May 1995
Volume 36, Issue 6
Articles  |   May 1995
Loss of keratocyte ion channels during wound healing in the rabbit cornea.
Author Affiliations
  • M A Watsky
    Department of Physiology and Biophysics, University of Tennessee, Memphis 38163, USA.
Investigative Ophthalmology & Visual Science May 1995, Vol.36, 1095-1099. doi:
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      M A Watsky; Loss of keratocyte ion channels during wound healing in the rabbit cornea.. Invest. Ophthalmol. Vis. Sci. 1995;36(6):1095-1099.

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      © ARVO (1962-2015); The Authors (2016-present)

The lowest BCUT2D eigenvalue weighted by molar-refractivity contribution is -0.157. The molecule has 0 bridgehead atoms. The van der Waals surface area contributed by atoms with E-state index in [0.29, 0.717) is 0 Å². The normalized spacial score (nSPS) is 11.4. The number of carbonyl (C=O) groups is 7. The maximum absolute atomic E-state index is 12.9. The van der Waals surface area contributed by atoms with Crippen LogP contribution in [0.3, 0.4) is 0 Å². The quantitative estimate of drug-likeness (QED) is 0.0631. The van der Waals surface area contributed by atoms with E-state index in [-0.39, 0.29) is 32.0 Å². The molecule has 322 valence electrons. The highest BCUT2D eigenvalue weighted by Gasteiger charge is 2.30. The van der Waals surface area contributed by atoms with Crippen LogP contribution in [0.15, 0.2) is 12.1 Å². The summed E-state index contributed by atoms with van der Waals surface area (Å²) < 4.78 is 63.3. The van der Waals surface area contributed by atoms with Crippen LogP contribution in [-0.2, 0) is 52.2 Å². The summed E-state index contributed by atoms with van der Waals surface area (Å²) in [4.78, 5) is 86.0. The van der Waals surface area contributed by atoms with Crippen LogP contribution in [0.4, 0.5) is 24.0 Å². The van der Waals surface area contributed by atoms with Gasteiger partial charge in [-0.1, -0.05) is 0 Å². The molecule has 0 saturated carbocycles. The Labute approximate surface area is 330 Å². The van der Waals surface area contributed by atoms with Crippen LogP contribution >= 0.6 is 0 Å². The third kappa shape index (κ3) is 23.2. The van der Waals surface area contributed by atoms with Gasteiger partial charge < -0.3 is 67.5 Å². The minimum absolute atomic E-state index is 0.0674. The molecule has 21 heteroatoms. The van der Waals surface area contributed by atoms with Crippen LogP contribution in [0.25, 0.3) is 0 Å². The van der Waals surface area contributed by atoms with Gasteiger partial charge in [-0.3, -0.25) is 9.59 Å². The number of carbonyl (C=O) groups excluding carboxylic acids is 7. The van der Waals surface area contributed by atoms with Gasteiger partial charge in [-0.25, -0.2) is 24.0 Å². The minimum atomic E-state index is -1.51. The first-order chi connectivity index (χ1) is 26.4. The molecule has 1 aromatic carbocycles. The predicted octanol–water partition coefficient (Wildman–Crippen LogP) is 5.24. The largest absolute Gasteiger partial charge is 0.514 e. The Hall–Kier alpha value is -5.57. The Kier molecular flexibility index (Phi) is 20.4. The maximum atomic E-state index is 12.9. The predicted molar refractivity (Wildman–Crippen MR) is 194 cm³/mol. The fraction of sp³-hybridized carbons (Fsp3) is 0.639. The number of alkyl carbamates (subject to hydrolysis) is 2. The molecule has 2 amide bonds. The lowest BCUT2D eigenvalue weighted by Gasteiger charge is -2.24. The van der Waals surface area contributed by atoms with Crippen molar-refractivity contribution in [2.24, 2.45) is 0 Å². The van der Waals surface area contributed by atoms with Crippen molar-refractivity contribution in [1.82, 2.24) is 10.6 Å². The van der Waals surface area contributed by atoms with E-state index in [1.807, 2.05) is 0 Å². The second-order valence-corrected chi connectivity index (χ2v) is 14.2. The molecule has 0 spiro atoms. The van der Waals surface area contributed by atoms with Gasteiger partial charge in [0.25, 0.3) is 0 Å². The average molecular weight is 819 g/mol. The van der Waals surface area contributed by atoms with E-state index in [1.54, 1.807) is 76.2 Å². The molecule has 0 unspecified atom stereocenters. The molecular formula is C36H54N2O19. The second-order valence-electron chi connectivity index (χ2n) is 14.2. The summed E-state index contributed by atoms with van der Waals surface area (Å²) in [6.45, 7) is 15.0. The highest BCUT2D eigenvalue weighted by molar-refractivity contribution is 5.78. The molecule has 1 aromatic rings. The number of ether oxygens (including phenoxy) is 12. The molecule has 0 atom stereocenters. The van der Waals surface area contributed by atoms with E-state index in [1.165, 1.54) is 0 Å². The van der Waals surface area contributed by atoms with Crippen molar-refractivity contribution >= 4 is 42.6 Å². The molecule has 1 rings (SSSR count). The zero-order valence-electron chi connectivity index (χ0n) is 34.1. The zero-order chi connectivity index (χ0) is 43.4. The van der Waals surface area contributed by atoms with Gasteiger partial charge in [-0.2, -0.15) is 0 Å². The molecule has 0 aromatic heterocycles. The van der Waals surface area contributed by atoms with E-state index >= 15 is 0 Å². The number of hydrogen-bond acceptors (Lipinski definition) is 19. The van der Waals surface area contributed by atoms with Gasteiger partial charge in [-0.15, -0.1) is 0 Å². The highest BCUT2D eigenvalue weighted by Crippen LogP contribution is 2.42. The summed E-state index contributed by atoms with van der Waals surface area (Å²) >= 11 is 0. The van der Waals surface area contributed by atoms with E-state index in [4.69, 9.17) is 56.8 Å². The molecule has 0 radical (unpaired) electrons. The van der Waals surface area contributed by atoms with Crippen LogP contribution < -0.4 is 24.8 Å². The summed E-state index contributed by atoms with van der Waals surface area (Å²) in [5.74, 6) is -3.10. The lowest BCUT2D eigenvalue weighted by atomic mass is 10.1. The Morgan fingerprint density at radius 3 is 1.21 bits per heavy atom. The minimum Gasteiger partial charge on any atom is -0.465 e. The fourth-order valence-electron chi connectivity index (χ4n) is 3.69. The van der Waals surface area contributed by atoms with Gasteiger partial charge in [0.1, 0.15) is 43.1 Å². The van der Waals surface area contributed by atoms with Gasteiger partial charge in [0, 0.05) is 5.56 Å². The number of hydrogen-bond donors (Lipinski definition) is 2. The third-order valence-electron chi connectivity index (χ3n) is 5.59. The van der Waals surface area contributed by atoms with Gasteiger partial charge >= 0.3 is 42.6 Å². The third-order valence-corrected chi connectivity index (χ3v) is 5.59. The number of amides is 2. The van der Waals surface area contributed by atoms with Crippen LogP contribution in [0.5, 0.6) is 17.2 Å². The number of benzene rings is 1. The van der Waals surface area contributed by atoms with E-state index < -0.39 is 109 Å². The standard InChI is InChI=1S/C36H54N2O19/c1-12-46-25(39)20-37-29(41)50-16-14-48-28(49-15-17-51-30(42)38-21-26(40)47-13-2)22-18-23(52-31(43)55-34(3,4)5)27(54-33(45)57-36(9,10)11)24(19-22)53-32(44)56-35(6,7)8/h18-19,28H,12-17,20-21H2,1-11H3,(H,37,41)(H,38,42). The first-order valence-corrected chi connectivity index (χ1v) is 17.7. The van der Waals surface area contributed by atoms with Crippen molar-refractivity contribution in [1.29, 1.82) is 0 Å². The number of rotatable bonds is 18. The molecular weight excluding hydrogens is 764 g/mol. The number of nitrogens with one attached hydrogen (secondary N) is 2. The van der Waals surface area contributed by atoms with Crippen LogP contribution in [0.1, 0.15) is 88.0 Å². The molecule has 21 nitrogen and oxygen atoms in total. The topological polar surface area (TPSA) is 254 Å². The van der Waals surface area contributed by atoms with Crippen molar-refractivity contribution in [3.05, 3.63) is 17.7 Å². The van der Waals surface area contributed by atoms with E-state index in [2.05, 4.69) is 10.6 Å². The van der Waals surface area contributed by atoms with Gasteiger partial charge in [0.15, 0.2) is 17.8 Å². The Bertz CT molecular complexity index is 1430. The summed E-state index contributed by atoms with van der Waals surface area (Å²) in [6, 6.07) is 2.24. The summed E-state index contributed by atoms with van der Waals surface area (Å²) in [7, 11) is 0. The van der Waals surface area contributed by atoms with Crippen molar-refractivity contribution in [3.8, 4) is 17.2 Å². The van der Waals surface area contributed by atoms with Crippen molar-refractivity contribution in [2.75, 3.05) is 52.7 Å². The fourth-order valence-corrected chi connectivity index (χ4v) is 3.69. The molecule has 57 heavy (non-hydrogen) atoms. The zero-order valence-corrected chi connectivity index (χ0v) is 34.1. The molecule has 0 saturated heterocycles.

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PURPOSE: Corneal keratocytes are responsible for repairing the corneal stromal matrix after injury or infection. Recent work has characterized the primary voltage-gated ion currents in keratocytes from normal, uninjured corneas. The purpose of the present study was to examine and characterize keratocyte voltage-gated ion currents from freeze-wounded rabbit corneas. METHODS: Rabbit corneas were injured using a liquid nitrogen cooled brass probe. Keratocytes were isolated from control eyes, trephined buttons of stroma encompassing the wound area, and the stromal rim surrounding the button. Ionic currents were examined using the amphotericin perforated-patch variation of the whole cell patch clamp technique. RESULTS: The delayed rectifier K+ current, described previously as the primary voltage-gated outward current in keratocytes, was found in 100% of control cells, 91% of cells isolated from the corneal rim of wounded cells, and 33% of cells isolated from the wound region. Na+ currents were also seen with a lower frequency in cells from the wound area. CONCLUSION: The majority of keratocytes migrating into a corneal freeze wound lose the voltage-gated K+ and Na+ ion channels present in cells from normal corneas. Ion channels from cells surrounding the wound site are minimally affected by the injury.


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